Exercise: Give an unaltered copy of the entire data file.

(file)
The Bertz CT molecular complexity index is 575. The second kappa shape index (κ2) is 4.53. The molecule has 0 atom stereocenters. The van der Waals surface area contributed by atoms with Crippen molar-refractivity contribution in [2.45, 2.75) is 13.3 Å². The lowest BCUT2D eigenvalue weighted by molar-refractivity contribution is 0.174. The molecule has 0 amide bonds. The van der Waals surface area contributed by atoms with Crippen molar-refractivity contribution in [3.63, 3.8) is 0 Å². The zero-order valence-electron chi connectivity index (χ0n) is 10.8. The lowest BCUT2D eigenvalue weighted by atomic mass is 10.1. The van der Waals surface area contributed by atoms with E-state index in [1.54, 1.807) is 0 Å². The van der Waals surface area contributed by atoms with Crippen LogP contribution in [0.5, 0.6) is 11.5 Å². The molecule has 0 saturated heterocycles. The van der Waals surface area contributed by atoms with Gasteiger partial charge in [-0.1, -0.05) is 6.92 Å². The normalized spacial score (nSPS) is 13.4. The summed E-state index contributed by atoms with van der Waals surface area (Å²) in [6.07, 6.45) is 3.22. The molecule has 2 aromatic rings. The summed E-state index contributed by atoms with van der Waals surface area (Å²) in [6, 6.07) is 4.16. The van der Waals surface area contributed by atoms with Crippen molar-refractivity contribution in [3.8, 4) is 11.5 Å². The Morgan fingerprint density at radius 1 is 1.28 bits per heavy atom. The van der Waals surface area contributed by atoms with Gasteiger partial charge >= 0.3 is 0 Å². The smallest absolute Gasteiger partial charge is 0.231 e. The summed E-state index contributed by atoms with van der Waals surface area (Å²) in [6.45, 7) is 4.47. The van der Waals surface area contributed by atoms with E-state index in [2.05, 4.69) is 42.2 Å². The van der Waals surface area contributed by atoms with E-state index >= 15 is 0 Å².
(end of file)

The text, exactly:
The Bertz CT molecular complexity index is 575. The second kappa shape index (κ2) is 4.53. The molecule has 0 atom stereocenters. The van der Waals surface area contributed by atoms with Crippen molar-refractivity contribution in [2.45, 2.75) is 13.3 Å². The lowest BCUT2D eigenvalue weighted by molar-refractivity contribution is 0.174. The molecule has 0 amide bonds. The van der Waals surface area contributed by atoms with Crippen molar-refractivity contribution in [3.63, 3.8) is 0 Å². The zero-order valence-electron chi connectivity index (χ0n) is 10.8. The lowest BCUT2D eigenvalue weighted by atomic mass is 10.1. The van der Waals surface area contributed by atoms with E-state index in [1.54, 1.807) is 0 Å². The van der Waals surface area contributed by atoms with Crippen LogP contribution in [0.5, 0.6) is 11.5 Å². The molecule has 0 saturated heterocycles. The van der Waals surface area contributed by atoms with Gasteiger partial charge in [-0.1, -0.05) is 6.92 Å². The normalized spacial score (nSPS) is 13.4. The summed E-state index contributed by atoms with van der Waals surface area (Å²) in [6.07, 6.45) is 3.22. The molecule has 2 aromatic rings. The summed E-state index contributed by atoms with van der Waals surface area (Å²) in [6, 6.07) is 4.16. The van der Waals surface area contributed by atoms with Crippen molar-refractivity contribution in [3.8, 4) is 11.5 Å². The Morgan fingerprint density at radius 1 is 1.28 bits per heavy atom. The van der Waals surface area contributed by atoms with Gasteiger partial charge >= 0.3 is 0 Å². The smallest absolute Gasteiger partial charge is 0.231 e. The summed E-state index contributed by atoms with van der Waals surface area (Å²) in [6.45, 7) is 4.47. The van der Waals surface area contributed by atoms with E-state index in [2.05, 4.69) is 42.2 Å². The van der Waals surface area contributed by atoms with E-state index >= 15 is 0 Å².